Members of a pro-gun Long Island web forum have been bombarding state Assemblyman Dan Losquadro’s Facebook page with comments critical of his vote in favor of stricter gun control measures in New York State.

They’re also complaining that their comments are getting deleted.

And at least one member has started a Facebook page called “Dan Losquadro is Dishonest,” calling on people to protest the second-term assemblyman’s campaign events as he runs for Brookhaven Town highway superintendent.

“Dan has told everyone he is an avid shooter, supporter of the Second Amendment, and is against the rifle ban that was recently passed in New York and then only hours later he voted for it,” the “Dan Losquadro is Dishonest” page states.

The 6,000-member Long Island Firearms website reports comments members posted on the Brookhaven Town Republican Committee Facebook page have also been removed.

“What would we expect?” one poster wrote. “They don’t support the 2nd Amendement, why would they support the 1st?”

“Nothing worse than a politician who isn’t man enough to face the music for a vote he cast,” another stated.

Mr. Losquadro, a Republican from Shoreham and self-described pro-Second Amendment advocate, says he voted for the Secure Ammunition and Firearms Enforcement (SAFE) Act because there were sections the Republicans were able to negotiate into it which he feels will have more of an effect on gun crime that gun restrictions.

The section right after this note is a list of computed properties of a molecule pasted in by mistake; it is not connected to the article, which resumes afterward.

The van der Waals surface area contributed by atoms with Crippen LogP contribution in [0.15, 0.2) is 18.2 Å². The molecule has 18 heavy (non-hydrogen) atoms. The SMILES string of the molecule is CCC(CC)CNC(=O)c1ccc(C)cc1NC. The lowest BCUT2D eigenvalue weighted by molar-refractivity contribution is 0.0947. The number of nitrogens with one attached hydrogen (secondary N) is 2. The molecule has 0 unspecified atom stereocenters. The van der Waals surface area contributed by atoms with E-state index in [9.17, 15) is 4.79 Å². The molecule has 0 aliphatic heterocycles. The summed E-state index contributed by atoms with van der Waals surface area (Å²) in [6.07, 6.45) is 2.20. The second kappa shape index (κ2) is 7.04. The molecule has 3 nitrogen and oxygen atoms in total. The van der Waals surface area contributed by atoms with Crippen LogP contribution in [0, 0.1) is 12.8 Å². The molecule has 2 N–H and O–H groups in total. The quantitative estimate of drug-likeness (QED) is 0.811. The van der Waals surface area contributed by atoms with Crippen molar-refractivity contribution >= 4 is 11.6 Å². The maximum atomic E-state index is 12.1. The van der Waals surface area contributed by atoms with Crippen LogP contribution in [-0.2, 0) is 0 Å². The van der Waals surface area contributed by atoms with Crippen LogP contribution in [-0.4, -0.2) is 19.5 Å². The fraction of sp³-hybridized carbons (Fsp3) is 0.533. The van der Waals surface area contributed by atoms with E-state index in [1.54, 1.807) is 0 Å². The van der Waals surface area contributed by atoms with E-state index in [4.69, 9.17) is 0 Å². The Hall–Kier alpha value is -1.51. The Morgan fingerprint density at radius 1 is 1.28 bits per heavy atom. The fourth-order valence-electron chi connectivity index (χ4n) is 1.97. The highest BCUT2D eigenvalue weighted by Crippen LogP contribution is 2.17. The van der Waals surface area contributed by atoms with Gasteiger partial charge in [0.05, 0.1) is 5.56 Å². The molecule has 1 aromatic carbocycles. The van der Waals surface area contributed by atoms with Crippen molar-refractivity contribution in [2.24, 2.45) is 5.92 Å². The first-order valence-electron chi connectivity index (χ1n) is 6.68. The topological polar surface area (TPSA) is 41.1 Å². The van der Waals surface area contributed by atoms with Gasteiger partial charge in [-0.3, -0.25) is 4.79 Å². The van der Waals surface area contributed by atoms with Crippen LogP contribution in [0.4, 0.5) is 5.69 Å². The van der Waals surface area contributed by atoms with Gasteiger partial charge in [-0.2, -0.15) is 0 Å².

These include requirements that mental health care providers report threats made by patients, increased penalties for gun offenses, a section making gun ownership records no longer public, and measures streamlining the steps needed to get mental health care for people who need it.

He says he’s been taking phone calls about his vote and is happy to explain his position to anyone who calls.

As for the Facebook comments, he said “it’s a political page and I actually don’t manage that page.”

“I think, ultimately, there were comments that were inappropriate, there were comments that had nothing to do with the post they were attached to, and I think, ultimately, it was decided that instead of getting into a back and forth with individuals, the page was taken down for a period of time,” he said.

He said the people he’s spoken to about his vote have come to understand the process that went into it.

“The way this process was forced on the legislature by the governor, there were a lot of things negotiated into the bill by the Republicans that the Democrats did not want to give up,” he said. “Voting against those things we tried so hard to get in this bill that would have had a real effect on public safety, wasn’t something I wanted to do.”

“I have tried to call everybody back and speak about it,” Mr. Losquadro said.

Mr. Losquadro says there are things in the bill he disagrees with, such as the seven-round limit on magazine size,  but he believes the good parts of the bill were more important.

He’s also heard from a lot of people concerned about gun violence in the wake of the recents shootings at a Connecticut elementary school, he said, adding that he’s spoke at a lot of local school forums on the subject.

“There are a lot of people who are very nervous about [gun violence],” he said.

In a press release on his vote on the SAFE bill, issued earlier this week, Mr. Losquadro said:

“This is not a perfect world and at the end of the day I voted for the act because I do believe it will make a positive difference in making our communities and schools safer. As the husband of a teacher and the father of a 3 year old son, that is my top priority.”